Lesson 20 Heads and tails

Heads and tails

   
Overview Resources
Pupils record the number of heads they get in five samples of ten tosses of a coin. They contrast the variation in the percentage of heads in their samples of ten with the way the percentage approaches more and more closely to 50% as the class data is cumulated. This introduces the idea of sampling variation. Then they look at the pattern of the frequency of runs of heads in the whole class data. The frequency roughly halves between runs of one and runs of two, and continues to halve with each longer run. They discuss this in terms of probability. Coins
Worksheets 1-5 copied on to A3 or A2
Aims Curriculum links
Models of probability and chance. Data handling: probability and proportions.
EPISODE 1
Samples and proportions
Pupils test the idea that there is a 50-50 chance of getting a head when you throw a fair coin. They toss a coin in batches of 10 throws then combine their samples into samples of 50. They treat the probability of the event in terms of a percentage between 0 and 100%.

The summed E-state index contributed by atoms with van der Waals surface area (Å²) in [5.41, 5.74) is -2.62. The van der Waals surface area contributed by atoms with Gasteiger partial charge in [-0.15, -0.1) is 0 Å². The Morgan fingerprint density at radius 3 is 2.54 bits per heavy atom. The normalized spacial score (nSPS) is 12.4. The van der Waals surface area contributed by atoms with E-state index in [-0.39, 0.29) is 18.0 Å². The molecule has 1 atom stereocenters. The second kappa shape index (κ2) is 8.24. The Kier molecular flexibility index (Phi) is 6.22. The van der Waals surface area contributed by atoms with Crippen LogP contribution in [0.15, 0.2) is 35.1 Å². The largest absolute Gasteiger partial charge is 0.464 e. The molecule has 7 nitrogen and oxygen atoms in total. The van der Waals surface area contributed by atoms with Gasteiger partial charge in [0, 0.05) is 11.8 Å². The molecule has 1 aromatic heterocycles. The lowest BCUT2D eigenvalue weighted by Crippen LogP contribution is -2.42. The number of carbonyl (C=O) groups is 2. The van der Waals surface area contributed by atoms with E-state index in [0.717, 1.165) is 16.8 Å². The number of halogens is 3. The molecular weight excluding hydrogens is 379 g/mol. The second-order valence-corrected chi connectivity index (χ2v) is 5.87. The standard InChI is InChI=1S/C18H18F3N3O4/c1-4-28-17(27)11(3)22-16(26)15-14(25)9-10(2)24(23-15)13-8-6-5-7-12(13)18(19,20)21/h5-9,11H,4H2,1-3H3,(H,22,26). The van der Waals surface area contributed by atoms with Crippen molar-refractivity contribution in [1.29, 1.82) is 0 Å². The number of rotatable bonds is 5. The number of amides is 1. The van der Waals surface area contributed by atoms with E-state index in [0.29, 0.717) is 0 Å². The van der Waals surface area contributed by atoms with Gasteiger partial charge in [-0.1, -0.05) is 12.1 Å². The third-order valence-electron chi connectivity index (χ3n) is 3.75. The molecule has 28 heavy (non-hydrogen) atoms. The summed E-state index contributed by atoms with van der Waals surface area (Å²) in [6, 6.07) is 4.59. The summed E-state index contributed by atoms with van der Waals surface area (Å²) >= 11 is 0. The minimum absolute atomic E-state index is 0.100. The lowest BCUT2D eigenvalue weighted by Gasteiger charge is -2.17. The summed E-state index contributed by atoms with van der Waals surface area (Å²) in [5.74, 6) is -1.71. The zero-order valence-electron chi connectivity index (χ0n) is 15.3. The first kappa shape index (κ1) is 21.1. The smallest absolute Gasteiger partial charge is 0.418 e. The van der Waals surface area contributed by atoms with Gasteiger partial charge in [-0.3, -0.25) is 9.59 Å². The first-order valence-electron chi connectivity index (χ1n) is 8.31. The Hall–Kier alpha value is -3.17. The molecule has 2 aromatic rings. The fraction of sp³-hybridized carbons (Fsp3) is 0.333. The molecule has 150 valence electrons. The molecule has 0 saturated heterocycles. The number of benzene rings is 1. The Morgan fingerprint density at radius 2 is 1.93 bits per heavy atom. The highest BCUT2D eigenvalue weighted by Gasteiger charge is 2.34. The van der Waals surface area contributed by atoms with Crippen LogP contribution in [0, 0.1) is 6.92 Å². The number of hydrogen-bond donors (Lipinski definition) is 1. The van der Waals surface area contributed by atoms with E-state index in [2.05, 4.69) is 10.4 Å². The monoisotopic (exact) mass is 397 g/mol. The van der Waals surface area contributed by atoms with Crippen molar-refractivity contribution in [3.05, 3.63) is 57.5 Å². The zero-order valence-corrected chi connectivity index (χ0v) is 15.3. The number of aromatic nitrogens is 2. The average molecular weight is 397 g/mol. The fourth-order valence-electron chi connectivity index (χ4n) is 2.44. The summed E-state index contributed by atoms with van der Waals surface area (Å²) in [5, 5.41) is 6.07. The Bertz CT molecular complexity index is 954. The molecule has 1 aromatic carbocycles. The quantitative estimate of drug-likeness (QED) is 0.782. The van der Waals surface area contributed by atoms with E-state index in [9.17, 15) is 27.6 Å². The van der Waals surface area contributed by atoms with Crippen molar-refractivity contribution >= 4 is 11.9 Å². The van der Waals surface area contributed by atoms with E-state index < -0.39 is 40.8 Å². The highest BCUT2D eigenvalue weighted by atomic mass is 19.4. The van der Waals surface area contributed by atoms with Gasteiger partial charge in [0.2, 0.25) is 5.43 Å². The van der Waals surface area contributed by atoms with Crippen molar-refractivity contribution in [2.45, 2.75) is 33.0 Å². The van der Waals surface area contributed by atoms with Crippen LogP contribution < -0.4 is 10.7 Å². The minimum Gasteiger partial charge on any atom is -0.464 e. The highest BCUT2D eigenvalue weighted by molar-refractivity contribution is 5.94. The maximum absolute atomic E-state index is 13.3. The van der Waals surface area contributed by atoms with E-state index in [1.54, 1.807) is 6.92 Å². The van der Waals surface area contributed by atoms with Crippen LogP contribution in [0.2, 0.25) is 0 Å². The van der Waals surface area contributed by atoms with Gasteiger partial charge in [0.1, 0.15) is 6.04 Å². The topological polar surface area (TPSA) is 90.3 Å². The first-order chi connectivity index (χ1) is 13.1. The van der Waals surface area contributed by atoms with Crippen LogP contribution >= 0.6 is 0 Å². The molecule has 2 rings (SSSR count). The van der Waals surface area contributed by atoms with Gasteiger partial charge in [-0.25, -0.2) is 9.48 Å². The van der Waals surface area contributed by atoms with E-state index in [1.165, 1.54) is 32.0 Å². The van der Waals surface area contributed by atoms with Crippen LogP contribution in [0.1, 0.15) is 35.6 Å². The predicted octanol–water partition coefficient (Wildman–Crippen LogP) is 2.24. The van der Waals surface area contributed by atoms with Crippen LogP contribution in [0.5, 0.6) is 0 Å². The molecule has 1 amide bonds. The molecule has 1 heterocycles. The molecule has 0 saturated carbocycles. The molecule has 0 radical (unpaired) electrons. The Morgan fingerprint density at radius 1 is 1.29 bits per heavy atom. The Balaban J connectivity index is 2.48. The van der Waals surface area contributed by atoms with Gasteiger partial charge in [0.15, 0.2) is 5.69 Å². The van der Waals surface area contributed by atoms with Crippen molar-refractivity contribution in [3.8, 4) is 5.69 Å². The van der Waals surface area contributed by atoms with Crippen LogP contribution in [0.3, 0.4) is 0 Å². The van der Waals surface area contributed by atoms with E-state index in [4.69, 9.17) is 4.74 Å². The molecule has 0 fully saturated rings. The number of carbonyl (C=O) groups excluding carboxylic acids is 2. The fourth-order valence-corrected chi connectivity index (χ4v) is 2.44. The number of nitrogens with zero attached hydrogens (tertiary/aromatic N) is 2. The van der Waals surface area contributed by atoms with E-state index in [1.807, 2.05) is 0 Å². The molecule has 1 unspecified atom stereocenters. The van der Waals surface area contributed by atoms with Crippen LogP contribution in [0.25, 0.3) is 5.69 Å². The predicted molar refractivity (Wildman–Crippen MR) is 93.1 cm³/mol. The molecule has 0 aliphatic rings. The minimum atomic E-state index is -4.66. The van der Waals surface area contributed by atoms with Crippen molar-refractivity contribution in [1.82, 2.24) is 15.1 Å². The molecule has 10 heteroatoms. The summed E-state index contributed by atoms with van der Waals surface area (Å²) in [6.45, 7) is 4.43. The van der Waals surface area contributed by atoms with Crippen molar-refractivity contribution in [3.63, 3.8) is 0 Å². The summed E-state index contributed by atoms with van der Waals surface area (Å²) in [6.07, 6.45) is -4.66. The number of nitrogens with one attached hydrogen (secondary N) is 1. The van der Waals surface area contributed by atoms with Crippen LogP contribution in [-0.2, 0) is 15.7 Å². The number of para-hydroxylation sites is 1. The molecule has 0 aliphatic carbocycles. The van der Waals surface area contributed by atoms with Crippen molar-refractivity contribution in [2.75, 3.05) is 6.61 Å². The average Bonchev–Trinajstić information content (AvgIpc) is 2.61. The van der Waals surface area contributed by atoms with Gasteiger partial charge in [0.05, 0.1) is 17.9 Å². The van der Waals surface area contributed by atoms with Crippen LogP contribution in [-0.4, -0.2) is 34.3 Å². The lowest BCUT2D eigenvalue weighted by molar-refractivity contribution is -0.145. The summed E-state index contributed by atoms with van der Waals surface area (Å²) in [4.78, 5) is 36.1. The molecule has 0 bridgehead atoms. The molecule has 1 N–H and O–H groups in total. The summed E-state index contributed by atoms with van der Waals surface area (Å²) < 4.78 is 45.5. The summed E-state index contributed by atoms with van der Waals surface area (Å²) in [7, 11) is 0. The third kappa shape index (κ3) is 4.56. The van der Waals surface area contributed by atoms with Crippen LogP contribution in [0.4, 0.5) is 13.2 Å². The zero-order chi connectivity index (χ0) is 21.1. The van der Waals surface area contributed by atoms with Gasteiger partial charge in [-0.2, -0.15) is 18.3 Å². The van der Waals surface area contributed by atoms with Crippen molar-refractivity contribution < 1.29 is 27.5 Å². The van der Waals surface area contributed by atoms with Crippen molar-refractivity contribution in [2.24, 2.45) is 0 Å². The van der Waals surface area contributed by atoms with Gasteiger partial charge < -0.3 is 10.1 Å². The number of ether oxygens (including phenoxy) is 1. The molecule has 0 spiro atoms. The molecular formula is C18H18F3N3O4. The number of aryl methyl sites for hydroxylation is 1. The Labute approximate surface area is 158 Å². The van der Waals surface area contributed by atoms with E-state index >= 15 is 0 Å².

Pupils discuss reasons why the difference from 50% is smaller in the larger sample than for samples of 10.
EPISODE 2
Cumulative class table and chart
Pupils collate all their experimental data in a cumulative table, working out at each addition of a sample the percentage of the heads to the new total, noting how it oscillates, but draws nearer to the 50%. The teacher makes corresponding points on a graph to show this oscillation and convergence. Pupils discuss how this approach can be applied in other situations e.g. to see if the chances of boys and girls being born are equal.
EPISODE 3
Comparing runs of heads
Pupils trawl the data again for more information, collecting the frequency of runs of heads, i.e. where a head is immediately followed by another and so on, throughout their samples of 50. They then make a cumulative table and represent the totals for each run of 2,3, 4, etc. heads, as a bar chart. They reflect on the ‘halving pattern’ shown in the bar chart and on how previous events affect future ones.

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Thinking Mathematics Lessons Copyright © by Michael Shayer and Mundher Adhami. All Rights Reserved.

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